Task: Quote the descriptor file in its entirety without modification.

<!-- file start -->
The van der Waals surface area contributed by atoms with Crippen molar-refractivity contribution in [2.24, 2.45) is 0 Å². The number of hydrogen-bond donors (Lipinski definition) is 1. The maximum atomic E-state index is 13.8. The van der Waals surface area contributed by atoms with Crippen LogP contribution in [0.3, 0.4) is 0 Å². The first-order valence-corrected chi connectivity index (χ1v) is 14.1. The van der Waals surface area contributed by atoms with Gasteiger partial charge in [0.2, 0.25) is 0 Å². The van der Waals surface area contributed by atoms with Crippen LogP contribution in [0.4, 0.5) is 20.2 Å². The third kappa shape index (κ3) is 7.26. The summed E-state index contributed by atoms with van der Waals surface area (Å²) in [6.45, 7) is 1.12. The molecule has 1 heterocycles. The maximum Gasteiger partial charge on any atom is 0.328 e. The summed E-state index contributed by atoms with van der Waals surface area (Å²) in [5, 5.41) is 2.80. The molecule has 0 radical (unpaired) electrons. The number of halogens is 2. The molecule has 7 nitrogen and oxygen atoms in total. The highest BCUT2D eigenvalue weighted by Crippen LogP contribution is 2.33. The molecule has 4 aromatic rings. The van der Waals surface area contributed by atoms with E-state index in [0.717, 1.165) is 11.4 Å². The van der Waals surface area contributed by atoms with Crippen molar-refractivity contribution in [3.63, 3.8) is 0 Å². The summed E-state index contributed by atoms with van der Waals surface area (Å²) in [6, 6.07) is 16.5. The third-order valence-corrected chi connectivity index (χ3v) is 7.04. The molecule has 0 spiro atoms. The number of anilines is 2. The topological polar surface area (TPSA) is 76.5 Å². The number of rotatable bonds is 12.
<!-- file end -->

The van der Waals surface area contributed by atoms with Crippen molar-refractivity contribution in [2.24, 2.45) is 0 Å². The number of hydrogen-bond donors (Lipinski definition) is 1. The maximum atomic E-state index is 13.8. The van der Waals surface area contributed by atoms with Crippen LogP contribution in [0.3, 0.4) is 0 Å². The first-order valence-corrected chi connectivity index (χ1v) is 14.1. The van der Waals surface area contributed by atoms with Gasteiger partial charge in [0.2, 0.25) is 0 Å². The van der Waals surface area contributed by atoms with Crippen LogP contribution in [0.4, 0.5) is 20.2 Å². The third kappa shape index (κ3) is 7.26. The summed E-state index contributed by atoms with van der Waals surface area (Å²) in [6.45, 7) is 1.12. The molecule has 1 heterocycles. The maximum Gasteiger partial charge on any atom is 0.328 e. The summed E-state index contributed by atoms with van der Waals surface area (Å²) in [5, 5.41) is 2.80. The molecule has 0 radical (unpaired) electrons. The number of halogens is 2. The molecule has 7 nitrogen and oxygen atoms in total. The highest BCUT2D eigenvalue weighted by Crippen LogP contribution is 2.33. The molecule has 4 aromatic rings. The van der Waals surface area contributed by atoms with E-state index in [0.717, 1.165) is 11.4 Å². The van der Waals surface area contributed by atoms with Crippen molar-refractivity contribution in [3.63, 3.8) is 0 Å². The summed E-state index contributed by atoms with van der Waals surface area (Å²) in [6, 6.07) is 16.5. The third-order valence-corrected chi connectivity index (χ3v) is 7.04. The molecule has 0 spiro atoms. The number of anilines is 2. The topological polar surface area (TPSA) is 76.5 Å². The number of rotatable bonds is 12.